July 22, 2015 Edition
Also in this issue...
Sports Scene |
Higgins Boat passes
Jack Allison of the Polar Freeze recognized the sound of a big plane the night The Beatles landed at the Walnut Ridge airport on the Friday night of Sept. 18, 1964. This past week, he also recognized a Higgins Boat, when he saw it parked at the Phillips Motel across the street from the Polar Freeze.
President Eisenhower once said that the Higgins Boat was the boat that won World War II, Jack said. Any time you see a boat landing on a beach in a World War II movie, it is the Higgins Boat, he added.
The boats are probably best known for their use in the D-Day invasion of Omaha Beach in Normandy.
David Litwiller of Hopedale, Ill., received the Higgins Boat from a friend and was en route from Port Mansfield, Texas, on South Padre Island, to his home in Hopedale, Ill., when he spent the night at the Phillips Motel in Walnut Ridge.
Litwiller said he hopes to get the boat running so that he can give a boat ride to some of his veteran friends, including the gentleman who gave him the boat. He also said Jack and friends in Walnut Ridge could come up for a ride as well.
Jack said the Higgins Boats would hold approximately 30 soldiers or 10 men and a jeep. Most of the boats used in WWII were wooden, while the boat traveling through Lawrence County last week was made of fiberglass.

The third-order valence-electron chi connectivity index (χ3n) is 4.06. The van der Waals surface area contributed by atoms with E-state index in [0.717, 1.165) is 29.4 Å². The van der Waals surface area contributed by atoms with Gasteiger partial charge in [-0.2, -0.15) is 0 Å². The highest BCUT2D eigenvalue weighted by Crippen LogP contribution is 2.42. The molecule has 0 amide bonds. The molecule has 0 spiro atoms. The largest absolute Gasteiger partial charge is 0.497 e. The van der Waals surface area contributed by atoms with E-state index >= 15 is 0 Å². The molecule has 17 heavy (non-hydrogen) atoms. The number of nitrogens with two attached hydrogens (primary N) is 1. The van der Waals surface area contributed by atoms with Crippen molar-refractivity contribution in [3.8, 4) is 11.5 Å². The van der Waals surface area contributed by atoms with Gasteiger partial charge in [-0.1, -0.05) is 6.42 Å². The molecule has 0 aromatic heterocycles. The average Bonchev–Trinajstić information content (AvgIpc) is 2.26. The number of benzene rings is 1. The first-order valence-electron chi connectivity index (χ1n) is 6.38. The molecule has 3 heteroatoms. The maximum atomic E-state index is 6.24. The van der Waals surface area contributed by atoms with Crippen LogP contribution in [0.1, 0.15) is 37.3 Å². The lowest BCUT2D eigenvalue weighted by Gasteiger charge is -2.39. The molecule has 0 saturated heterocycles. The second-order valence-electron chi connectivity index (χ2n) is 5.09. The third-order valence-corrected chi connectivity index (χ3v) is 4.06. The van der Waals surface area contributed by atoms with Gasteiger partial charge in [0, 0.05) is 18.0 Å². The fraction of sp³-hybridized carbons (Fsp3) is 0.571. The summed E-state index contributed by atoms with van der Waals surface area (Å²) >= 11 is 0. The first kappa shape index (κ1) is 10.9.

The Higgins Boats were made in New Orleans, according to information from the website of the National WWII Museum in New Orleans. Andrew Jackson Higgins owned the small boat company that expanded dramatically during the war. He was best known for designing and manufacturing thousands of LCVPS (Land Craft, Vehicle, Personnel), the special craft designed to carry infantry platoons and jeeps to shore.
"Higgins boats were used in every major American amphibious operation in the European and Pacific theaters, including D-Day in Normandy. Indeed, they were crucial to the success of those operations," states the museum website.
"The Higgins boats broke the gridlock on the ship-to-shore movement. It is impossible to overstate the tactical advantages this craft gave U.S. Amphibious commanders in World War II," said Col. Joseph H. Alexander, USMC (Ret), according to a website by Eric Roberts, a Stanford University professor.
Speaking of World War II, outstanding movies related to the war continue to be produced. Three of them include "Unbroken," "The Imitation Game" and "Woman In Gold." Each of the movies, released in the last 12 months or so, had nominations for Academy Awards. Each of them are true and compelling stories.
For more about World War II, see this week's Feature on page 10B. Two Arkansas State University students from Walnut Ridge took a WWII study abroad trip to Europe earlier this summer and shared their highlights.